Facebook wants to turn your comments into a town square.
Starting Thursday, the Menlo Park, California-based social network will roll out a function that allows its members to conduct a Google-like search through the more than 2 trillion posts they make each month. Facebook users can access the feature through a search bar on its website or mobile app.
Type "water" into the search box, for example, and Facebook will auto-suggest popular search terms and phrases, such as "water on Mars." If a user taps on the results, a list will appear with articles, quotes, videos and related posts from their friends, groups and other Facebook users.
The new function expands Facebook's search capabilities, which were previously limited to things like friends, groups and places. That meant the social network's 1.5 billion users could easily find who among their friends likes the band Nickelback, but not what other people were saying about the band.
"Facebook has a lot of that content and perspectives and opinions," said Rousseau Kazi, a Facebook product manager who works on search function. "Going from searching on your network to searching everything on Facebook is a big step."
Of course, Facebook has an incentive to keep you using its service. People already spend more than 46 minutes per day surfing Facebook, its Messenger chat program or Instagram photo-sharing app. The more people use Facebook, the more opportunities it has to present you with advertising and to drive up its revenue.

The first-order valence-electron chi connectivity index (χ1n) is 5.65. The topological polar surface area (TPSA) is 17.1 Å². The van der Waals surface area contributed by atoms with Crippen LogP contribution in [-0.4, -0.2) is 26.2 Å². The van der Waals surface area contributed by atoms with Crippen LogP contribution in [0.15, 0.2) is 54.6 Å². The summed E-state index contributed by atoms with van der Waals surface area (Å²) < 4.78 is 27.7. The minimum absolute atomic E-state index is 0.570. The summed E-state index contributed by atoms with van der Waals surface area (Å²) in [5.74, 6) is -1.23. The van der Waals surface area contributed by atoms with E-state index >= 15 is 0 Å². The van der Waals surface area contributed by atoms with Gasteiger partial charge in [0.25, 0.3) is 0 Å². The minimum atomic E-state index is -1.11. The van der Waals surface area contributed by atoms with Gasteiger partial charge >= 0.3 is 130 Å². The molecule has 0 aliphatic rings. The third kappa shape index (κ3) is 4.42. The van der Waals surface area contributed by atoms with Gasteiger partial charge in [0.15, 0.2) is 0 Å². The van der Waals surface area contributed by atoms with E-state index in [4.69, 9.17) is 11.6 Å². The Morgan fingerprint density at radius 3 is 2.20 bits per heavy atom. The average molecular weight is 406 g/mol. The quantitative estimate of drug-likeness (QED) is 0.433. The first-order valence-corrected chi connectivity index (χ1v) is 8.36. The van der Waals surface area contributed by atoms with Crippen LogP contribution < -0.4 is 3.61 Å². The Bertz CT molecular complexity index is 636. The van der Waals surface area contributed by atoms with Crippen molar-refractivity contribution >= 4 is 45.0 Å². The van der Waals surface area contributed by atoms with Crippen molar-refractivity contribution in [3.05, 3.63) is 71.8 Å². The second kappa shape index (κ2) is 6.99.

The new function also helps Facebook cement its position as the world's top social network. Twitter, a popular but much smaller competitor, is trying to gain ground by improving access to its user-created posts, photos and videos. Pinterest, which is privately held and doesn't regularly report user statistics, also has features that help people sort and share articles, photos and videos.
The new search functions will initially be available for Facebook members who use US English settings, starting Thursday. The company declined to say when it plans to expand access.
Facebook said the privacy settings of its social network won't change with the new feature.